Nice try, but I don't believe you are entirely correct.
MMS is a 28%, by weight, mixture of technical grade sodium chlorite.
While its effectiveness may be slightly less due to "impurities" in the technical grade, it is, never the less, still a 28%, by weight, solution.
It is referred throughout the book as 28%, and the mixing directions have you meter out portions to enable you to make a 28%, by weight, solution.
The "industry" offers other concentrations as well. One is 31%, by weight. Another is 25%, by weight. Another is 5%, by weight. Finally, it appears that "stabilized oxygen" is a 3.5%, by weight, product.
All of these concentrations are manufactured using technical grade sodium chlorite.
There are hazmat regulations for concentrations greater than 5%, by weight, but there are exemptions for small quantities of the higher concentrations, once again by weight.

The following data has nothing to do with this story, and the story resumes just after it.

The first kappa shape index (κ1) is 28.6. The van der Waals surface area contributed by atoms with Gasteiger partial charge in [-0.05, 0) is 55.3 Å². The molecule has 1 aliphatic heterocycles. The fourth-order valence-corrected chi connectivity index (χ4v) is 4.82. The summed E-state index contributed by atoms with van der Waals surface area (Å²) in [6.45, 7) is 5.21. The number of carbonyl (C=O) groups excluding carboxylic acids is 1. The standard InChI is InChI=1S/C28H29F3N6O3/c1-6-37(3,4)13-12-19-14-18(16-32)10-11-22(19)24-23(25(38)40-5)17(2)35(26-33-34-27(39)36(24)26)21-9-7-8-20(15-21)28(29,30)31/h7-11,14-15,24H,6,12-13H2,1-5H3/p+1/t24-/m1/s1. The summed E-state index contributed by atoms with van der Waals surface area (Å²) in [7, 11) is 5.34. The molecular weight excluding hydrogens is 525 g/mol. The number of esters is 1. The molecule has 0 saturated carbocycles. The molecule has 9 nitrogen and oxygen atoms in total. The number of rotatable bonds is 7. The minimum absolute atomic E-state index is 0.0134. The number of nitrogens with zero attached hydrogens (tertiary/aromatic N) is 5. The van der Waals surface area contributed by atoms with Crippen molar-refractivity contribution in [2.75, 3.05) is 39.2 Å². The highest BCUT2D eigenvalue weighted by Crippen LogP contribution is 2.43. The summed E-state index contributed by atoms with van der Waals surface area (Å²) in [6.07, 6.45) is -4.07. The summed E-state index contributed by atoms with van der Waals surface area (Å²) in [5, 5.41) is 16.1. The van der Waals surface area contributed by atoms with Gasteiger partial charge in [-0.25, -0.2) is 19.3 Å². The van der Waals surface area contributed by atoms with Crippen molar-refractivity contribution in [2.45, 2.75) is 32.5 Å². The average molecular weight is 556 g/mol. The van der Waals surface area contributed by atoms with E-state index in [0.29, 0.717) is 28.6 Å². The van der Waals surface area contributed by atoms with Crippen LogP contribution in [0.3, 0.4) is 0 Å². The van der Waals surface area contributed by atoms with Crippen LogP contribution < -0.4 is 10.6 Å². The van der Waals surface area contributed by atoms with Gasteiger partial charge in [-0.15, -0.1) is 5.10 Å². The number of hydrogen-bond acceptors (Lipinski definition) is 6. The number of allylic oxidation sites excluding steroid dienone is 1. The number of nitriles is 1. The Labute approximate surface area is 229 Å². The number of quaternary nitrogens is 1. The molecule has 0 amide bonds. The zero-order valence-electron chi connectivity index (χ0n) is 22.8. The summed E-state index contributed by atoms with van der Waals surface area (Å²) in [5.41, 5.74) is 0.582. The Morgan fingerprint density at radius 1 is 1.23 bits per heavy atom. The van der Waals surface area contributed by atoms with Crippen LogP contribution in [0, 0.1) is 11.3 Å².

I agree that a single 4 ounce bottle of 28%, by weight, solution does not have hazmat shipping requirements, but it still is a strong oxidizer and should be handled carefully.
Now, if you pack up several 4 ounce bottles and exceed the exemption total amount, there may be some interpretation required of how the exception applies. Does it apply to the single package product, or the sum total of product shipped together in the same package?
In order to verify this information, I would suggest that you consult the UN shipping codes for chlorite solution.
By the way, you forgot to also list that technical grade sodium chlorite can also have sodium carbonate, and sodium sulfate in it as well as the other "impurities" you listed.
You are free to call MMS a 22.4% effective solution with impurities added, but I will bow to the industry standard and simply refer to it as 28%, by weight, technical grade sodium chlorite in solution, and for short, 28% chlorite solution.
You might also want to check in with the American Chemical Society to better understand the nomenclature associated with various chemicals.
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